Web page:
Colonel Libbens LOOMIS, an early settler, is also buried in the 
old cemetery. He was an officer in the Revoltution, and a 
member of the Cincinnati society. He died in 1836, aged 
WHITE - A prominent pioneer, and one whose memory is still 
cherished by the inhabitants, was Dr. Joseph WHITE. He died 
in 1836, aged forty-six. [buried in old cemetery}
Dr. David LITTLE was also a prominent man. He died in 1832, 
aged sixty-five, and his wife in 1846, aged seventy-seven. 
William PEESO, a Revolutionary soldier, in 1831, aged 
seventy-three; his wife, Lydia, died in 1846, aged eighty-two.
Elizabeth, wife of the late Rev. Amos PUTNAM, of Pamfret, 
Conn., died in 1835, aged ninety.
Mr. Beardsley says, " Hugh MITCHELL, an old man and 
respectful, whom I used to know, lies in the old cemetery 
without a stone to mark his resting-place. He was very near 
one hundred years old when he died, and was buried near the 
south side of the yard by the remains of his first wife and six 
children, who were butchered by the savages in 1778. He barely 
escaped by fleeing to the adjacent woods, where he concealed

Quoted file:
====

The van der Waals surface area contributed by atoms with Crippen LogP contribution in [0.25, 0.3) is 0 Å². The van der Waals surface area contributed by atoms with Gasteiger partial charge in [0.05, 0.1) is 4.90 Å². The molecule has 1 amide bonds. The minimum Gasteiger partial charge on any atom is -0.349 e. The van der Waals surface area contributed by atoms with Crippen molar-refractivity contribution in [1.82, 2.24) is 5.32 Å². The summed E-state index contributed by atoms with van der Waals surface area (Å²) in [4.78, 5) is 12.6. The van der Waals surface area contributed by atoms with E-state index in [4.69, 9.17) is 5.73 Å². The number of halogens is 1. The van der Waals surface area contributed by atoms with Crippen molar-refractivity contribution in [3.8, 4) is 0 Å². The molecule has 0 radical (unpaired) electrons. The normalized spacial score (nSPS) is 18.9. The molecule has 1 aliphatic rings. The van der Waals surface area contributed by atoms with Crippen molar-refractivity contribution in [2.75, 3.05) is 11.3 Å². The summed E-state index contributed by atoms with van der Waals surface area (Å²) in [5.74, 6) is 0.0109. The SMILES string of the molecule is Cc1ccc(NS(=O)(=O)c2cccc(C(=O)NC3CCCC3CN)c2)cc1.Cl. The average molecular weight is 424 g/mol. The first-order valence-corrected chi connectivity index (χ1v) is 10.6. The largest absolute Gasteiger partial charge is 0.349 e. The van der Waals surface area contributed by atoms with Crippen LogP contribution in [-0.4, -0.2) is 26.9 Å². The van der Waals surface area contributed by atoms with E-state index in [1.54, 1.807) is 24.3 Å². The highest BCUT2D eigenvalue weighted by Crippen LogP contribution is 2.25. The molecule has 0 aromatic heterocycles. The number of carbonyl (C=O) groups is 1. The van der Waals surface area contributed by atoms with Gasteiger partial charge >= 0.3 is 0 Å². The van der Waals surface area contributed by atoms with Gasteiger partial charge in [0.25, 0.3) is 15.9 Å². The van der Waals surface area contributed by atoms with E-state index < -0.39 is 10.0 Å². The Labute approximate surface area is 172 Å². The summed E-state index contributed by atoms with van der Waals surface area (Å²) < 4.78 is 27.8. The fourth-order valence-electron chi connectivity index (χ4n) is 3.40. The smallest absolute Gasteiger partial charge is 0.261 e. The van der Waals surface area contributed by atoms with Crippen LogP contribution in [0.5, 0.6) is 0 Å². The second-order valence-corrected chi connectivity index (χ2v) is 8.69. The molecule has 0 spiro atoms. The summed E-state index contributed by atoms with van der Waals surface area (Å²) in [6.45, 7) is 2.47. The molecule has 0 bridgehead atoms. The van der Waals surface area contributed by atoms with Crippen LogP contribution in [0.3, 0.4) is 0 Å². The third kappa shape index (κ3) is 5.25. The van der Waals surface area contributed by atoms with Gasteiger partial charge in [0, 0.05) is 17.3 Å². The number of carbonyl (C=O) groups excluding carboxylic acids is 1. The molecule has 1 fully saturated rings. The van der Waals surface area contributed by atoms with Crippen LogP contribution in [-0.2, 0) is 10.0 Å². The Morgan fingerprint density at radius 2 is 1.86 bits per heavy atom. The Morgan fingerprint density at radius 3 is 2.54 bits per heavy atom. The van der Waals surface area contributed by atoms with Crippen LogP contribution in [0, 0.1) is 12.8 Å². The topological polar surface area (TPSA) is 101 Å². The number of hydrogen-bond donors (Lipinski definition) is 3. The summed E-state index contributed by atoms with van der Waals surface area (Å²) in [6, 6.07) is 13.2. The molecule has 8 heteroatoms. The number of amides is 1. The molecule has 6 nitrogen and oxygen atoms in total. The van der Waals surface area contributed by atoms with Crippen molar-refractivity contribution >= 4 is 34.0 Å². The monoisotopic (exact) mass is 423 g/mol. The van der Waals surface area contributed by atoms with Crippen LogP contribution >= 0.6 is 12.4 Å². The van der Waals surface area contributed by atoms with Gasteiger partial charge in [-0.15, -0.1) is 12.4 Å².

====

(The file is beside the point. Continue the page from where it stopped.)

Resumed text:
himself until the enemy was gone, when he returned, placed his 
murdered family on an ox-sled, and drove them to the fort, where 
they were buried, and the old man, by request, was placed beside 
them when he died."
FOSTER - Another very old man lies there, who died in 1814, 
at an exceedingly advanced age. He was known as "Old Jackey 
FOSTER;" was at Cherry Valley long before the Revolution; 
came there from Scotland or the north of Ireland, and was, as 
he said, in the battle of Culloden, in 1746, and used to sing 
anti-Jacobite songs.
One of his couplets was something like the following:
"And buttocks bare were turned up there,
Of many a brawny Highland mon."
Foster was a man of low, coarse wit, and used to crack his jokes 
and play his tricks with an almost unlimited license. At the 
early organization of the county there was considerable strife 
between Cherry Valley and Cooperstown in relation to public 
The former was settled fifty years before the latter, and had been 
destroyed during the Revolutionary struggle, and hence felt 
entitled to public favor.
It is said that Judge COOPER on one occasion playfully 
remarked that the court-house should be placed in Cooperstown, 
the jail in New-Town-Martin (Middlefield), and the gallows in